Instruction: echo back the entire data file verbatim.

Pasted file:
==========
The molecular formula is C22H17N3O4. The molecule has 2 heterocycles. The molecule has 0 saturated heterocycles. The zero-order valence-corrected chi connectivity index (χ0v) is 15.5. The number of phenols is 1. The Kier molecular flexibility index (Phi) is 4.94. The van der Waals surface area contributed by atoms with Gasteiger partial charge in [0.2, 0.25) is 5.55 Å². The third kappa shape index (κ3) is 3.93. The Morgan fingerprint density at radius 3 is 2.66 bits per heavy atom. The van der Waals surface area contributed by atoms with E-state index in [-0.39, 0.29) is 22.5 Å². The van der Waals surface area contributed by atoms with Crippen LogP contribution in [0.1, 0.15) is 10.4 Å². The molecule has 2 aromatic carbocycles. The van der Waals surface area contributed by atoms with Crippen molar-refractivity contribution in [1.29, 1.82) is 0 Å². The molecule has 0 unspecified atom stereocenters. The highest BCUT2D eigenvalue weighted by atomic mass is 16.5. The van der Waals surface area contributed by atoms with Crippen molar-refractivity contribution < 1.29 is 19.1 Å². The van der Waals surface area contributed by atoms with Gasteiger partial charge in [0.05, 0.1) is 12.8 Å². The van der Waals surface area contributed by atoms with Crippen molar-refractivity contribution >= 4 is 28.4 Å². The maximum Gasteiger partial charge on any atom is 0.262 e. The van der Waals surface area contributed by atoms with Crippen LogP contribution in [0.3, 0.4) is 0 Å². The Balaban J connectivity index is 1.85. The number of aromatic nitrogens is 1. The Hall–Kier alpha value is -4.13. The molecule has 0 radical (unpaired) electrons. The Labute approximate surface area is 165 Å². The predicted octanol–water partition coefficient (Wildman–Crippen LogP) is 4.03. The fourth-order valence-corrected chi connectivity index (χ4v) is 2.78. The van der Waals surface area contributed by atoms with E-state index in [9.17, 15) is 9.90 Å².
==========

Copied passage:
The molecular formula is C22H17N3O4. The molecule has 2 heterocycles. The molecule has 0 saturated heterocycles. The zero-order valence-corrected chi connectivity index (χ0v) is 15.5. The number of phenols is 1. The Kier molecular flexibility index (Phi) is 4.94. The van der Waals surface area contributed by atoms with Gasteiger partial charge in [0.2, 0.25) is 5.55 Å². The third kappa shape index (κ3) is 3.93. The Morgan fingerprint density at radius 3 is 2.66 bits per heavy atom. The van der Waals surface area contributed by atoms with E-state index in [-0.39, 0.29) is 22.5 Å². The van der Waals surface area contributed by atoms with Crippen LogP contribution in [0.1, 0.15) is 10.4 Å². The molecule has 2 aromatic carbocycles. The van der Waals surface area contributed by atoms with Crippen molar-refractivity contribution in [1.29, 1.82) is 0 Å². The molecule has 0 unspecified atom stereocenters. The highest BCUT2D eigenvalue weighted by atomic mass is 16.5. The van der Waals surface area contributed by atoms with Crippen molar-refractivity contribution < 1.29 is 19.1 Å². The van der Waals surface area contributed by atoms with Gasteiger partial charge in [0.05, 0.1) is 12.8 Å². The van der Waals surface area contributed by atoms with Crippen molar-refractivity contribution >= 4 is 28.4 Å². The maximum Gasteiger partial charge on any atom is 0.262 e. The van der Waals surface area contributed by atoms with Crippen LogP contribution in [0.3, 0.4) is 0 Å². The Balaban J connectivity index is 1.85. The number of aromatic nitrogens is 1. The Hall–Kier alpha value is -4.13. The molecule has 0 radical (unpaired) electrons. The Labute approximate surface area is 165 Å². The predicted octanol–water partition coefficient (Wildman–Crippen LogP) is 4.03. The fourth-order valence-corrected chi connectivity index (χ4v) is 2.78. The van der Waals surface area contributed by atoms with E-state index in [9.17, 15) is 9.90 Å².